PIERRE, S.D. (KELO) — State Education Secretary Ben Jones gave some lawmakers a first look Tuesday at the new goals and paths he plans for his department in working with South Dakota’s public K-12 school districts.
Federal law still requires states to assess students — commonly known as standardized tests — in grades three through eight and once in high school, Jones told the Legislature’s Joint Committee on Appropriations. But he wants the department to become more than a compliance agency and to be in contact more frequently with the 149 districts than just when districts face state re-accreditation every five years.
Governor Kristi Noem, a Republican, initially appointed the Dakota State University dean as interim secretary. In May he accepted a permanent role in her Cabinet. “When she hired me, she wanted schools to be at their peak performance,” Jones said.
Representative Taffy Howard, a Rapid City Republican, said some teachers still used methods from the 2010-era Common Core standards that were disliked and philosophically rejected by many South Dakota lawmakers.
Jones replied that faculty from South Dakota universities and K-12 schools’ staff rewrote standards in 2018. He said the next round of assessments would mark the first time the new ones are used.
“Methods are a local decision. The curriculum is a local decision,” Jones told her.
Howard in turn said some of the results that Jones presented, such as what’s known as a national assessment for fourth grade reading, looked good in isolation but actually hadn’t improved in 16 years.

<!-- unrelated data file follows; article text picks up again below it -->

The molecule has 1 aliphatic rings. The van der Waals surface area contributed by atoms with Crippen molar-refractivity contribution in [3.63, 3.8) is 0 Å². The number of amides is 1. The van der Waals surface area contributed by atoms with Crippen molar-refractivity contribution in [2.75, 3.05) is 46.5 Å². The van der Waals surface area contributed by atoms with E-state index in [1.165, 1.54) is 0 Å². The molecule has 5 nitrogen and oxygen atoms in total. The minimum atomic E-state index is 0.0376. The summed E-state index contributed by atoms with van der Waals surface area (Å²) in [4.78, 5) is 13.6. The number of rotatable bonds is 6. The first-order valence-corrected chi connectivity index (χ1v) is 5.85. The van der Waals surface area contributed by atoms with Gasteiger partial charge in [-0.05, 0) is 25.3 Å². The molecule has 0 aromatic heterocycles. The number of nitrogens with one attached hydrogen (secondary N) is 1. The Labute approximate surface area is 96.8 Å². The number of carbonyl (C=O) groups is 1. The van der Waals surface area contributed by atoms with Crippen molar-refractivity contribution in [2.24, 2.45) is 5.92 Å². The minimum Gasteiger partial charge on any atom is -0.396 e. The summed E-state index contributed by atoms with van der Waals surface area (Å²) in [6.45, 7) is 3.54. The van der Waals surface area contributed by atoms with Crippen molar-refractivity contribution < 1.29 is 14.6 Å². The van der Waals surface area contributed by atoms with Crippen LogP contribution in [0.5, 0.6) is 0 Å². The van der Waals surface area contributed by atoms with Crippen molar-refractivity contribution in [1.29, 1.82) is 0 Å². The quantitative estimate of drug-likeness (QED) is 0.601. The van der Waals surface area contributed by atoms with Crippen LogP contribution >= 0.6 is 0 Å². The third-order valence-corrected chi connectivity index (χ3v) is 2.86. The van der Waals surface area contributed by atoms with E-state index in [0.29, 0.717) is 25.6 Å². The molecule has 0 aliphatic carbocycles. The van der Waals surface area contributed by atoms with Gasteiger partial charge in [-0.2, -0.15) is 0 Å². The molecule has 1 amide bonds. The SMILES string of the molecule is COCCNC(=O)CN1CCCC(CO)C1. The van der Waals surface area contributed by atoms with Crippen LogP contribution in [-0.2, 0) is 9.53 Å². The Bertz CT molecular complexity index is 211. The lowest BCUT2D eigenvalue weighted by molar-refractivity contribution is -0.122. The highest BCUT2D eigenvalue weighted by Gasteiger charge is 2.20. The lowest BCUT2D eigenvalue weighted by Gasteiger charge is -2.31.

“Compared to other countries, the U.S. is doing horrendous,” Howard said. “Eighth grade reading, we’ve actually gone backward the last 16 years.”
Jones agreed. “The scores are stuck. They’ve been stuck for a while,” he said, adding “There’s no one person who’s in charge of this.”
Jones said he saw the wisdom in the decision by Congress requiring students take assessments, even though states adopt their own standards.
Senator Reynold Nesiba, a Sioux Falls Democrat, said he’s found that citizens generally expected all students would be proficient. He asked Jones it that was possible.
“What the test should do,” Jones answered, “is set a high standard, and this test does that.” Jones said teachers, other school leaders and parents all have roles in shaping students.
Representative Doug Post, a Volga Republican, said parents’ attitudes can tie into whether students pay attention in classes. Post said the assessment results from within the group of students who qualified for free and reduced-price lunches showed many students were proficient.
Jones said he wants the department to put on its website “bright spots” of what’s been proven to work in local districts. He said Louisiana does it. There are two big groups of students whose assessment scores are below expectations, according to Jones.
He described one as “gap” students whose performances generally lagged in comparison to similar students. He said there also are unique issues in Native American education.
“The test tells us what needs attention,” Jones said.